MacBeath has seen startling change in Scottish education since he went to primary school in the 1940s, where pupils were hit with a belt every time that they made a spelling mistake.
His family moved to Canada and he thrived in a “very liberal, democratic ethos” at school. But when he returned to Glasgow aged 14 in 1954, the contrast “could not [have been] bigger”. Teachers had their weapons of choice – the “stool of repentance” sticks in the memory. “I couldn’t believe that I had stepped back in time to the Dark Ages,” he says. “It was just so awfully repressive.”
Such experiences shaped MacBeath when he went into teaching. In the 1970s he started the famous Barrowfield project in Glasgow. This “free school in the real sense” saw pupils who had never fitted in elsewhere arriving when they pleased and deciding what to learn. “Those were very heady and idealistic times,” says MacBeath, adding that teachers accepted weekly wages of scarcely £9 because they believed in the cause.
Over time, however, Barrowfield became “more bureaucratic and more like an ordinary school”. The end came when a boy, barred from going on a trip, reacted badly.
“His revenge was to climb onto the top of the school and go down through the skylight and set fire to the school.”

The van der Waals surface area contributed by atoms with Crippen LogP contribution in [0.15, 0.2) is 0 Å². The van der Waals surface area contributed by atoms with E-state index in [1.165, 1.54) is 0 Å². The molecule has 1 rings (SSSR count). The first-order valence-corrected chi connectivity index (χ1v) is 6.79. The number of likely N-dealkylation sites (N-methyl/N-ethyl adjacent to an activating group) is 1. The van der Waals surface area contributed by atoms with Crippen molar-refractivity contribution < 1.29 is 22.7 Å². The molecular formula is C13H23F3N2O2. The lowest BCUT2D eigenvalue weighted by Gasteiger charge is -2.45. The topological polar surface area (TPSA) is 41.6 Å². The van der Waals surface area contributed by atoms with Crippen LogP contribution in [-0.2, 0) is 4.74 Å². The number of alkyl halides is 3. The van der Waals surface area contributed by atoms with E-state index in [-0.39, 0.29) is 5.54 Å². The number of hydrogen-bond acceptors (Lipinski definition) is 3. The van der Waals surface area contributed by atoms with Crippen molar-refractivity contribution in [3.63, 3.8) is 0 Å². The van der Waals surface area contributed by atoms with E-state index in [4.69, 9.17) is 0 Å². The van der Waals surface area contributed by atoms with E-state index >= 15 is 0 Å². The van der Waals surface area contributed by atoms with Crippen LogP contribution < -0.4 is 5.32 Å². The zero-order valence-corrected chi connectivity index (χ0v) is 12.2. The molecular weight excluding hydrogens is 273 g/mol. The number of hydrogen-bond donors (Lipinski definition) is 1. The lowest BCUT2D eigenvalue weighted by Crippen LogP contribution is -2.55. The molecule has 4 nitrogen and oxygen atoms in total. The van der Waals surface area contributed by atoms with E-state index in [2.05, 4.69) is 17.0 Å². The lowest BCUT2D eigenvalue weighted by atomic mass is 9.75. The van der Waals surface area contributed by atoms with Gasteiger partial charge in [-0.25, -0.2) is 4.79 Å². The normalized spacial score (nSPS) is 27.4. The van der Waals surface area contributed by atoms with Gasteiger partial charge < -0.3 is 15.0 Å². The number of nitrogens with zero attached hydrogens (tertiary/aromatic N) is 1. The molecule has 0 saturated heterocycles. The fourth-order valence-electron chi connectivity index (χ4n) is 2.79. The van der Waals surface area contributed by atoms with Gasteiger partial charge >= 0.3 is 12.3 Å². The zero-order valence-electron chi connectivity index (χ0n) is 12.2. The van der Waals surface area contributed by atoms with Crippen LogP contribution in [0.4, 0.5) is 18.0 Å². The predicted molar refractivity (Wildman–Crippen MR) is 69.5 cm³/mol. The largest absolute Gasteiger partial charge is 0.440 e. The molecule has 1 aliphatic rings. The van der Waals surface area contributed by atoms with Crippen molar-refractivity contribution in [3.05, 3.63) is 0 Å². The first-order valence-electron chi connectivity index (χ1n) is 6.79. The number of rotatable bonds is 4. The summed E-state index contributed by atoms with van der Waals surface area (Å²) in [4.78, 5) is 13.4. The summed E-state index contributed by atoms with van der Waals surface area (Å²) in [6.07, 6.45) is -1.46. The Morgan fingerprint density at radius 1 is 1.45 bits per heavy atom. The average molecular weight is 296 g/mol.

“After that,” says MacBeath, “it had kind of had its day.”
John MacBeath CV
Professor emeritus at University of Cambridge, director of Leadership for Learning: The Cambridge Network and projects director at the Centre for Commonwealth Education
Director of University of Strathclyde’s Quality in Education Centre until 2000
Member of task force on standards for Tony Blair’s Labour government, 1997-2001
Consultancy for OECD (Organisation for Economic Co-operation and Development), Unesco, European Commission, Scottish executive, Swiss federal government and Hong Kong’s education department
Author of five books on self-evaluation including Schools Must Speak for Themselves and Self-evaluation: what’s in it for schools?
Made OBE for services to education in 1997
Lifetime award in January 2016 at International Congress for School Effectiveness and Improvement (ICSEI), held in Glasgow.